We have got to stop letting politicians get away with this idea that they are only accountable for their staff's actions if they are directly involved. If a politician is not willing to accept that level of responsibility, he or she should not hold high office.


Giuseppe said...

Bridget Anne Kelly was Deputy Chief of Staff for Christie. He selected her and made her Deputy Chief of Staff, not an insignificant position. A supposedly hands on governor was totally clueless about what was going on? Huh? Christie threw Kelly under the subway car, I wonder when she will start "singing" to defend herself? Christie hand picked the other clowns who were part of this fiasco, I can't believe they will remain silent under the threat of prosecution. I can't wait for the tell-all books to be hitting the streets in summer or fall.

Jon Woodward said...

I wonder if any of these people will "sing". It is such a sickness the adoration these people have for this man. Plus I have no doubt they will end up in some cushy private sector jobs that the "boss" set up for them for falling on their swords--so to speak.

I really wish for a different outcome to all of this as I LOATHE Christy, but I fear that this will all blow over unless we can find something that shows Chisty lied when he said he knew nothing.

Duke said...

G and J, agreed. But I'm also saying that, in the end, it doesn't matter if Kelly and the others rat Christie out. He's responsible, even in the unlikely event he didn't know directly. He should pay the price, no matter what they say.

JanetM said...

Christie himself said in his press conference that he was wondering what he did wrong to allow this betrayal (which in itself speaks to his full-blown narcissism ). Why didn't anyone there suggest to him that "what he did wrong" was to create an atmosphere that not only condoned, but encouraged, vengeance, deceit, retribution, grandstanding, racial slurs, and a sense of grandiosity in his inner circle? The media are such incompetents.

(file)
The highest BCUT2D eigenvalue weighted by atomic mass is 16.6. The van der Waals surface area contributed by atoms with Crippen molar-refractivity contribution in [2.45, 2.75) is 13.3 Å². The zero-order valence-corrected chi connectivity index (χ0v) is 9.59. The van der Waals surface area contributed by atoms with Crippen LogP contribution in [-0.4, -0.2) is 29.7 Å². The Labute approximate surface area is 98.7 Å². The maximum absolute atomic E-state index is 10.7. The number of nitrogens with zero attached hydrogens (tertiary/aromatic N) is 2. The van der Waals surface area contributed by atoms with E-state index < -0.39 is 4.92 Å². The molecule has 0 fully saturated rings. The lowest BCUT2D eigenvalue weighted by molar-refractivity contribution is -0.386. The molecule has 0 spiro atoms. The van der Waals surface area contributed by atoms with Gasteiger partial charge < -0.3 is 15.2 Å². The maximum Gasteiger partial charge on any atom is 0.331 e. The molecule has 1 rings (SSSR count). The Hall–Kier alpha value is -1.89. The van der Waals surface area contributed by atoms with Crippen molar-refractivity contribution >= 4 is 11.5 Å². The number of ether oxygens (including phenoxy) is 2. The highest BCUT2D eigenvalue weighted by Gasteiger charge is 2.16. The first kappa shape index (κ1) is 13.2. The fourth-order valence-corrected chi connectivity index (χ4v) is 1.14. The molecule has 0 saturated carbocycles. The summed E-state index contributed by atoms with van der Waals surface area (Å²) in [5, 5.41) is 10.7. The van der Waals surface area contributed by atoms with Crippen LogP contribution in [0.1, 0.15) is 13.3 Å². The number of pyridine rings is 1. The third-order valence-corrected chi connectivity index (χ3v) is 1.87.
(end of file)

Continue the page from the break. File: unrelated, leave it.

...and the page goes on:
Dave said...

Absolutely not buying that Ms Kelly was the heavy, yet news reports repeat Christie's tall tales and say she "ordered" the lanes closed.

Melissa T said...

Just as us teachers are held accountable for the actions of our students and their results on assessments, he needs to be held accountable for his actions as well. The thought that he may get away from this makes me shudder when I think about what type of statement that makes about our society.

Mrs. King's music students said...

Christie is a one trick pony and an NJ attorney (pardon my French). We'll never pin a lie to him because his unfettered access to tax dollars allows him to pay his goons now on condition they take the falls for him later.

However, I think patterns will emerge and they will be very convincing. For example, his appointed supt in Camden made a statement at Convocation in September to the effect that the responsibility for his decisions lay with him and only him, blah blah blah something else, and Chris Christie did not make me say this. Not one word to motivate buy-in for a fabulous plan to turn Camden Schools around. He sounded like he was reading a script prepared by lawyers that had nothing to do with his audience.